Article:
The drawing is a flow sheet illustrating one embodiment of the present invention.
An ordinary blast furnace 1 as the iron manufacturing furnace is connected to a known electric dust precipitator 3 as the primary dust collector through an exhaust gas duct 2. When the iron manufacturing furnace is a converter or electric furnace 1', it also is connected in a similar manner.
The electric dust precipitator 3 is connected to a wet venturi scrubber 5 as the secondary dust collector through a dust collecting duct 4, and the electric dust precipitator 3 and the wet venturi scrubber 5 are appropriately connected to a thickener 7 through dust collecting ducts 6 and 6'.
An overflow pipe 8 from the thickener 7 is appropriately connected to a waste water treatment apparatus 9 which is then connected to a re-treatment apparatus 11 through a transporting and connecting pipe 10.
A mechanism A for removing zinc type metals and compounds is connected to an underflow pipe 12 of the thickener 7. Mechanism A includes a grinding mill 13 such as a vortex mixer which receives the output of underflow pipe 12 and operates to effect selective pulverization of concentrated dusts, namely the iron and zinc-containing components, which are treated according to the work index of their toughness and brittleness. The softer zinc components are thus ground into finer particles than the iron. A discharge opening (not shown) of grinding mill 13 is connected to a feed inlet of a negative pressure type wet cyclone 15 through a discharge pipe 14.
When the iron and zinc particles of the collected dusts in the thickener already made to have different particle sizes, as described hereinafter, by pipe flowing or pumping during the transportation process, the underflow pipe 12 is directly connected to the negative pressure cyclone 15 through a second underflow pipe 12'.
In situations where the dusts are slime-coated in the thickener 7, a line mixer or the like is employed in place of the grinding mill 13 so as to prevent re-cohesion of dust particles, the output of the line mixer being connected to the feed opening of the negative pressure cyclone 15.
An overflow sucking finder pipe 16 of the negative pressure type wet cyclone 15 is run to a seal tank 17 of a water tank and is downwardly extended so that a water column is formed therein, whereby a negative pressure siphon tube is formed. A siphon regulator 18 capable of pressure adjustment is disposed on top of the finder pipe 16.
The seal tank 17 is connected to an appropriate waste water treatment apparatus 20 through a connecting pipe 19 and the waste treatment apparatus 20 is connected to a retreatment apparatus 22 for zinc type metals and compounds through a connecting pipe 21.
An underflow pipe 23 of the negative pressure type cyclone 15 is connected to a filter press 24 for solid-liquid separation through an appropriate regulator (not shown), and a waste water pipe 25 from the filter press 24 is used to connect the waste water treatment apparatus 9 to the thickener 7.
A transportation conveyor 26 connected to filter press 24 is connected to an appropriate drying apparatus 27, and a transportation conveyor 28 from the drying apparatus 27 runs to an appropriate agitating and mixing apparatus 29 such as a pan type mixer.
A conveyor 31 from a dry fine powder hopper 30 for starting ores or the like may be connected to the agitating and mixing apparatus 29 as may be necessary.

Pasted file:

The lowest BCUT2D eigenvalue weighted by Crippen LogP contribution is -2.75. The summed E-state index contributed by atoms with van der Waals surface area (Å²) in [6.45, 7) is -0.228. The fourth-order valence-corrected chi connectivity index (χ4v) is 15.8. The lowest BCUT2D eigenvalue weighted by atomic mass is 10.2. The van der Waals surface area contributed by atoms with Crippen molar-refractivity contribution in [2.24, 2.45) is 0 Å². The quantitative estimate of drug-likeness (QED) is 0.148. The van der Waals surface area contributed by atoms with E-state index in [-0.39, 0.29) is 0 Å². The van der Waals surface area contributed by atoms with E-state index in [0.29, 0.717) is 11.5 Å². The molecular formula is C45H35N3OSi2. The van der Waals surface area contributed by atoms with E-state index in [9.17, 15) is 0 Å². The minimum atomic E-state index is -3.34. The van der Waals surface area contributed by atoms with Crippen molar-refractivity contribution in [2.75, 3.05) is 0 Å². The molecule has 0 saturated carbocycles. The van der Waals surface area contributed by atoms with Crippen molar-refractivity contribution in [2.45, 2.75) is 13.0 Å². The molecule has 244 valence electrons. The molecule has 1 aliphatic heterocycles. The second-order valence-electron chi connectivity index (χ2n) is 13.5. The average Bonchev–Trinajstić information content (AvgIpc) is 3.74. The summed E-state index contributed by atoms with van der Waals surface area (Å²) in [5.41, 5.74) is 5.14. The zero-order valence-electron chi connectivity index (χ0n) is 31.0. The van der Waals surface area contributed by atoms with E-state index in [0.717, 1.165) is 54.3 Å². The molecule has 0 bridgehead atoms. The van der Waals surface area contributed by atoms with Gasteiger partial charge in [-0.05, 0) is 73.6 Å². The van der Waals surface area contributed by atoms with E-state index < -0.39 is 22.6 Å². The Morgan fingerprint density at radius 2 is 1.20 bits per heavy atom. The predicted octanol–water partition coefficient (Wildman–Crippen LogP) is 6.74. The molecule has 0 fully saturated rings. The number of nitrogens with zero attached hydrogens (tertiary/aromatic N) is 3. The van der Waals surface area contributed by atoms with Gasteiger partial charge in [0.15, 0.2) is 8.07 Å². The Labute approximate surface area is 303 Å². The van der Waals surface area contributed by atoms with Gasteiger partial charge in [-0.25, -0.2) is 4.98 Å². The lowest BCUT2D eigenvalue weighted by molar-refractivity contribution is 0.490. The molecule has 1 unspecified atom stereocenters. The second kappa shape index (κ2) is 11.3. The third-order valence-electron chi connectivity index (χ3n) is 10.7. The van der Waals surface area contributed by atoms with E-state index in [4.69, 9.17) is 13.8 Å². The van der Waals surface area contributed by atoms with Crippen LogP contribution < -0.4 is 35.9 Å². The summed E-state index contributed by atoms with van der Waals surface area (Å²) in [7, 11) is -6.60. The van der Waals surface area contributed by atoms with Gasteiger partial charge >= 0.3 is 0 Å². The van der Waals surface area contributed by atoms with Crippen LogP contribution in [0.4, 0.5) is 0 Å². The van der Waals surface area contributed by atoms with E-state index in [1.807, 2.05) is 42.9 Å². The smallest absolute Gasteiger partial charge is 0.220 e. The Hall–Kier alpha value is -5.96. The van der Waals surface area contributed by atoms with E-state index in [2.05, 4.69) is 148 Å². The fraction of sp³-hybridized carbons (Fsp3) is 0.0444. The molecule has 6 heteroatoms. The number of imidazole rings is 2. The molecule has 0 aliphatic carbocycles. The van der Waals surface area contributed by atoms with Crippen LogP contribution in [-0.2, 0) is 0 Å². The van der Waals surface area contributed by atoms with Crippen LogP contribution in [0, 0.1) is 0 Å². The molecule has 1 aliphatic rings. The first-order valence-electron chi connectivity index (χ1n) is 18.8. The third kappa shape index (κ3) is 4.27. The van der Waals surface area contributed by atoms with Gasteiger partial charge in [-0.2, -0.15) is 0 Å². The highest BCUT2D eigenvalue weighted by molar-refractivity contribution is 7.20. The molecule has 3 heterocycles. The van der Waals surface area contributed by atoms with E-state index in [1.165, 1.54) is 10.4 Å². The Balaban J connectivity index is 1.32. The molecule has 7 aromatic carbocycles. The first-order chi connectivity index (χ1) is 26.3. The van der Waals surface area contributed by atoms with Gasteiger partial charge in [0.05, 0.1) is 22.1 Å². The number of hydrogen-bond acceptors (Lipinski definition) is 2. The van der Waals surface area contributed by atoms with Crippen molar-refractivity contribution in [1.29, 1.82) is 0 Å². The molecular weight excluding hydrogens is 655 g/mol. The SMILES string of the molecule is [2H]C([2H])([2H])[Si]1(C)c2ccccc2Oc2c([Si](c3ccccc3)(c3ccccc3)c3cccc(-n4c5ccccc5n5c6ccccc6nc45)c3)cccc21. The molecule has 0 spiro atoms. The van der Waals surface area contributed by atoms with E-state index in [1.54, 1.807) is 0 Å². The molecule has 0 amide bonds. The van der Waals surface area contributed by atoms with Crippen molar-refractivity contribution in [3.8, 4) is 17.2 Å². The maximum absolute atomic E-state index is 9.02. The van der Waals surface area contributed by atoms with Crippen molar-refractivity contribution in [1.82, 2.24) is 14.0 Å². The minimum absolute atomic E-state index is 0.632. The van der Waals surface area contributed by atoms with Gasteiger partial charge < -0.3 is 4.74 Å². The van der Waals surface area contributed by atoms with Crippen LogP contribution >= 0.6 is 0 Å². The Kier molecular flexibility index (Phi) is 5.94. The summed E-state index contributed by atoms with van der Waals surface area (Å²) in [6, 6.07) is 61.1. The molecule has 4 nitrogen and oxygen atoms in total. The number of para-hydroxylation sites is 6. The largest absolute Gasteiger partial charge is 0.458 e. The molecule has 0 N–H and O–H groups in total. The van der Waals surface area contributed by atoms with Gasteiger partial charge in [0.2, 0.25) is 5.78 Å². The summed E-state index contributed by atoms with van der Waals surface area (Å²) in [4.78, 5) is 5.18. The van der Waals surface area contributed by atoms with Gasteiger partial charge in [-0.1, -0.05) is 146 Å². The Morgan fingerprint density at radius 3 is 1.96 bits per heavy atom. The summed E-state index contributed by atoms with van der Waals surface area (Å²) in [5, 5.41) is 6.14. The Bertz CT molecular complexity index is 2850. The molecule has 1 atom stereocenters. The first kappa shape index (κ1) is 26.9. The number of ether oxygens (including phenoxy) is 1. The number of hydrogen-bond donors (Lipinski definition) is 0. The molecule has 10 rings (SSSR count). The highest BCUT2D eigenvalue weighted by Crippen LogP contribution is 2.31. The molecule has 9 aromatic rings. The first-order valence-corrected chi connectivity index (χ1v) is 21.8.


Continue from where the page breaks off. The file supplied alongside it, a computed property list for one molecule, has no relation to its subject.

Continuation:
An appropriate granulating apparatus 33 is connected to the agitating and mixing apparatus 29 through a transportation conveyor 32, and the granulation apparatus 33 is connected to a calcination apparatus 35 through a transportation conveyor 34 and to a sintering apparatus 37 as the final treatment apparatus through a transportation conveyor 36. The sintering apparatus 37 is connected by means of a transportation conveyor 38 to blast furnace 1 or converter 1'.
In the system having the above structure, when the blast furnace 1 or the converter or electric furnace 1' is operated and the electric dust precipitator 3 and the wet venturi scrubber 5 are operated, exhaust dusts from the blast furnace 1 or the converter or electric furnace 1', which contain ZnO, Zn, Fe2 O3 and the like are first collected in the form of coarse particles by the electric dust precipitator 3, and then collected in the form of fine particles by the wet venturi scrubber 5. The solid dust portion is gathered in the thickener 7 by means of the dust collecting ducts 6 and 6' and undergoes solid-liquid separation and sedimentation actions, and the overflowed portion is transferred to the waste water treatment apparatus 9 via overflow pipe 8. Any remaining solid dust portion is fed by means of pipe 10 to the retreatment apparatus 11 for an appropriate subsequent treatment.
A spigot of the thickener 7 for the precipitated and concentrated underflowed (solid dust) portion is connected by means of an underflow pipe 12 to the grinding mill 13 of the mechanism A for removal of zinc type metals and compounds, which is operated in a relay manner. Selective pulverization is conducted by the grinding mill 13 based on the work index of the preliminarily analyzed toughness, brittleness and the like of Pb, Zn, ZnO, and Fe2 O3 of the precipitate so that particle size identification or earmarking is accomplished. This selective pulverization of grinding mill 13 is such that Zn, Pb and Zn components are pulverized as finely as possible, but the Fe2 O3 component is not pulverized. Accordingly, particle size identification of the zinc components from the iron components is clearly achieved by this wet pulverization, and these "size-earmarked" particles are discharged and fed in a mingled condition to a feeder at the feed opening of the negative pressure type wet separator 15.